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It was already known that the first and only Norse settlement in North America was at L’Anse aux Meadows, at the northern tip of Newfoundland. The specialists even assumed that it happened in the early 11th century, because the Viking sagas more or less said so. But the traditional carbon-14 dates were all over the place.
The Dutch-led team of archaeologists who solved the riddle used three pieces of wood from the settlement that had been cut by metal (and therefore Viking) tools. They found a specific tree ring in each piece that had been hit by a massive burst of cosmic radiation in A.D. 993, and then counted tree rings outwards to the last growth ring in the year the trees died: 28 more rings, so 1021.
Clever work and a solid date at last, but we already know from the sagas that the site was only inhabited for a few years. Many people also suspected that ‘Vinland’, as the Norse called it, was never meant to be a permanent colony.
Nevertheless, it’s striking how this obscure bit of archaeological news has been amplified in the media, presumably because it provides opportunities for homilies about the evils of colonialism. Wrong target. Leif ‘The Lucky’ Ericsson and his comrades were actually just interested in trade.
The settlements back in Greenland that the Norse at L’Anse aux Meadows came from had only been founded themselves one generation before, in A.D. 985. There were probably fewer than a thousand Norse in Greenland in 1021, and the last thing on their minds would have been to set up another settlement a further 1,500 km. by sea from Europe.
So what motivated them to go so far? Timber, for one thing, as there are few trees in Greenland and none big enough to make keels for ships or roof beams for houses. But there was plenty of good timber in southern Labrador and Newfoundland. Just go and cut some, and come home again. Why did they need a year-round base at L’Anse aux Meadows?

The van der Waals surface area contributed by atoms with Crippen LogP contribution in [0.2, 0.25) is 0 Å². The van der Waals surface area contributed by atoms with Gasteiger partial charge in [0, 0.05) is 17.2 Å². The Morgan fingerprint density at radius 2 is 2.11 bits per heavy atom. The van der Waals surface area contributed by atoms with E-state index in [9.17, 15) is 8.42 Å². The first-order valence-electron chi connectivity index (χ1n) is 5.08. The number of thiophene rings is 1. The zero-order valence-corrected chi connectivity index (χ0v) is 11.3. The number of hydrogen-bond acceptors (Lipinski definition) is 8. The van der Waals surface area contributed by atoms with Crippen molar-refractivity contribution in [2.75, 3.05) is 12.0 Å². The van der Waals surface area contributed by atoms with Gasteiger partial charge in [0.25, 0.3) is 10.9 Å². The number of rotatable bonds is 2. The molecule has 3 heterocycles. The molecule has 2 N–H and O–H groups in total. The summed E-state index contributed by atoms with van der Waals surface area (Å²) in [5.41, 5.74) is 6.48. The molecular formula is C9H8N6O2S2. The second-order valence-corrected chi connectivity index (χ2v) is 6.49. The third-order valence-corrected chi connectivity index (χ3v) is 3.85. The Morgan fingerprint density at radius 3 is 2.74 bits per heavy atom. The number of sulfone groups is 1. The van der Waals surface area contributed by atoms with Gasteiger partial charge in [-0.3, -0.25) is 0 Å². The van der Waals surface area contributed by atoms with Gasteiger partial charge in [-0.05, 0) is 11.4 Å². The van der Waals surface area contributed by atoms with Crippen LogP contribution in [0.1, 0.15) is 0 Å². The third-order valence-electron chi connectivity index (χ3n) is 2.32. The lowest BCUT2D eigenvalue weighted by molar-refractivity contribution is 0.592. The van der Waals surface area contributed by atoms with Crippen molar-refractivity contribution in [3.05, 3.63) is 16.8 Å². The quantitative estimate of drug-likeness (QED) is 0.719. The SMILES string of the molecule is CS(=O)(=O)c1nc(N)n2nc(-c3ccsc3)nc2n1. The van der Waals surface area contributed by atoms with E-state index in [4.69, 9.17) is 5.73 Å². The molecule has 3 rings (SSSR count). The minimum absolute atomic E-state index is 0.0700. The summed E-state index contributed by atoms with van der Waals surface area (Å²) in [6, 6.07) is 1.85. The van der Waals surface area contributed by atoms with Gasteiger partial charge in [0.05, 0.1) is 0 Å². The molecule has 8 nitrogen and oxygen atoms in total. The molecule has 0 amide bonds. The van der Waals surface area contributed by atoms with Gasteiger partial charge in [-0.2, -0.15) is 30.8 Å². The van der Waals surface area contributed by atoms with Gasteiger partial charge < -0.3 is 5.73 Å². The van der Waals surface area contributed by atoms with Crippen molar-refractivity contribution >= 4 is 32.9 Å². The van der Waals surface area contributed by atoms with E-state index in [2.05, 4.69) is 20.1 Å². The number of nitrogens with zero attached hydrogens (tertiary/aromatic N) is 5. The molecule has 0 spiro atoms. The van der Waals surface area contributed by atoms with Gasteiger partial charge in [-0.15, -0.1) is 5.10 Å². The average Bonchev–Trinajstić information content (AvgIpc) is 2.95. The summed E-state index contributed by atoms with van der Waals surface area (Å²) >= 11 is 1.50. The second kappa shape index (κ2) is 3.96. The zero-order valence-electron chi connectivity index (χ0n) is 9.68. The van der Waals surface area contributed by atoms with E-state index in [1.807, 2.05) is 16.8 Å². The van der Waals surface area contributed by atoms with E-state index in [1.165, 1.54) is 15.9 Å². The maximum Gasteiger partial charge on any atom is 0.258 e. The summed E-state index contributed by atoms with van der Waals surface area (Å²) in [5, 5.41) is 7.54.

Because they needed trade goods to pay for all the things they had to import from Europe: grain, iron, wine, glass and luxury goods. So having discovered a whole new region, it seemed worthwhile to take a look around and see what low-bulk, high-value resources it might have to offer.
To do that, they needed the year-round base, because they could not get out of their fjords back home in Greenland until the sea-ice retreated in late May. That didn’t leave enough time to sail to L’Anse aux Meadows, explore farther south, and get home again before the autumn freeze-up. The crews had to over-winter in Newfoundland.
They explored the St Lawrence River and what are now Canada’s Maritime provinces. They may have made it down to the New England coast. There were clashes with the Skraelings, as they called the native inhabitants, and even among the Vikings themselves. (They were quarrelsome people.) At least one baby was born at L’Anse aux Meadows.
But they found nothing as valuable as the walrus ivory they were already hunting at Disko Bay far up the Greenland coast, and the ivory from there was covering the cost of their imports. So they wound the Vinland operation up, went home, and lived happily ever after – until the climate turned against them three centuries later.
So you can imagine my dilemma when the Newfoundland Museum asked me twenty years ago to write a guide to a major exhibition on the Vikings and the Skraelings in Vinland. (I’m a Newfoundlander, I’m a freelancer, and we look after our own.) How can you make a big deal out of this damp squib?
Well, the ancestors of all modern human beings came out of Africa about 60,000 years ago. Some turned left and headed into Europe, where they were stopped by the Atlantic, too broad to cross. Others turned right, and populated Asia, Australasia and eventually the Americas via the land-bridge in the Bering Strait.
But the descendants of the ones who turned left never saw the descendants of those who turned right again until A.D. 1021 in Newfoundland. Full circle. Will that do?
Gwynne Dyer is a London-based independent journalist whose commentary is published in 45 countries.